Literature-based discovery

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Literature-based discovery refers to the use of papers and other academic publications (the "literature") to find new relationships between existing knowledge (the "discovery"). The technique was pioneered by Don R. Swanson in the 1980s and has since seen widespread use.

Literature-based discovery does not generate new knowledge through laboratory experiments, as is customary for empirical sciences. Instead it seeks to connect existing knowledge from empirical results by bringing to light relationships that are implicated and "neglected".[1] It is marked by empiricism and rationalism in concert or consilience.

Swanson linking[edit]

Swanson linking example diagram

Swanson linking is a term proposed in 2003[2] that refers to connecting two pieces of knowledge previously thought to be unrelated.[3] For example, it may be known that illness A is caused by chemical B, and that drug C is known to reduce the amount of chemical B in the body. However, because the respective articles were published separately from one another (called "disjoint data"), the relationship between illness A and drug C may be unknown. Swanson linking aims to find these relationships and report them.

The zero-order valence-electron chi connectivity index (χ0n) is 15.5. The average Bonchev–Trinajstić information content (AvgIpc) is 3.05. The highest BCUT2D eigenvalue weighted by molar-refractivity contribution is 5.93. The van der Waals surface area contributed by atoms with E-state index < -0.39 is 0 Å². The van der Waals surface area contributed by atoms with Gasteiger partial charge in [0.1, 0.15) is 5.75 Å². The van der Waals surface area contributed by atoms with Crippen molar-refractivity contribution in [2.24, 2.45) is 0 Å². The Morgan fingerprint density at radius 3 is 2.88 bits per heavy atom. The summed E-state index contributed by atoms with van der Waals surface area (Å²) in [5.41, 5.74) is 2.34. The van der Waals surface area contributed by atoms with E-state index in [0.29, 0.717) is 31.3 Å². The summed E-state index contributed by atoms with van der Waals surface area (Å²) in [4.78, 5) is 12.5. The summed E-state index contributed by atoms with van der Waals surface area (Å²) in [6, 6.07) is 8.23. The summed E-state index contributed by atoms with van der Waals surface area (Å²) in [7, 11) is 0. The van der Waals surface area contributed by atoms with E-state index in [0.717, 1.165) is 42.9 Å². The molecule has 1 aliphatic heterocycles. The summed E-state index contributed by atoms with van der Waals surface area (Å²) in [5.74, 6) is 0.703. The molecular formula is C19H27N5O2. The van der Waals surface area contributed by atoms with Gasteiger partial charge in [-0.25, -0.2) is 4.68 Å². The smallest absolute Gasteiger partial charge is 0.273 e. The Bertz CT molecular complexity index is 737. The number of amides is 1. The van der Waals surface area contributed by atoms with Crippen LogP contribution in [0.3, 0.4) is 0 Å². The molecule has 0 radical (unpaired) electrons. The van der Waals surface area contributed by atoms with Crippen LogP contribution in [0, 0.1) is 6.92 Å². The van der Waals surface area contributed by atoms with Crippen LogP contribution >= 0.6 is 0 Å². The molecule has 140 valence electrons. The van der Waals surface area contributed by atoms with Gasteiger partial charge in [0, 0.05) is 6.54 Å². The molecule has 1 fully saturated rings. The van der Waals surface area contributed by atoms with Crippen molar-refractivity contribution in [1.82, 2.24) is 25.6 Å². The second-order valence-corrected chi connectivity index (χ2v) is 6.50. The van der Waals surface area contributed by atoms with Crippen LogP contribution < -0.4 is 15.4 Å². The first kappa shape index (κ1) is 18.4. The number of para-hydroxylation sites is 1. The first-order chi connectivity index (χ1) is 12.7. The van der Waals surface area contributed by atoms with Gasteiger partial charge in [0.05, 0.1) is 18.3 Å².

See also[edit]

References[edit]

  • Chen, Ran; Hongfei Lin & Zhihao Yang (2011). "Passage retrieval based hidden knowledge discovery from biomedical literature." Expert Systems with Applications: An International Journal (August, 2011), vol. 38, no. 8, pp. 9958–9964.
    Abstract: [...] automatic extraction of the implicit biological relationship from biomedical literature contributes to building the biomedical hypothesis that can be explored further experimentally. This paper presents a passage retrieval based method which can explore the hidden connection from MEDLINE records. [...] Experimental results show this method can significantly improve the hidden knowledge discovery performance. @ ACM DL
Further readings
Footnotes
  1. ^ Swanson, Don (1988). "Migraine and Magnesium: Eleven Neglected Connections". Perspectives in Biology and Medicine 31 (4): 526–557. 
  2. ^ Stegmann J, Grohmann G. Hypothesis generation guided by co-word clustering. Scientometrics. 2003;56:111–135. As quoted by Bekhuis
  3. ^ Bekhuis, Tanja (2006). "Conceptual biology, hypothesis discovery, and text mining: Swanson's legacy". Biomed Digit Libr (BioMed Central Ltd.) 3: 2. doi:10.1186/1742-5581-3-2. PMC 1459187. PMID 16584552.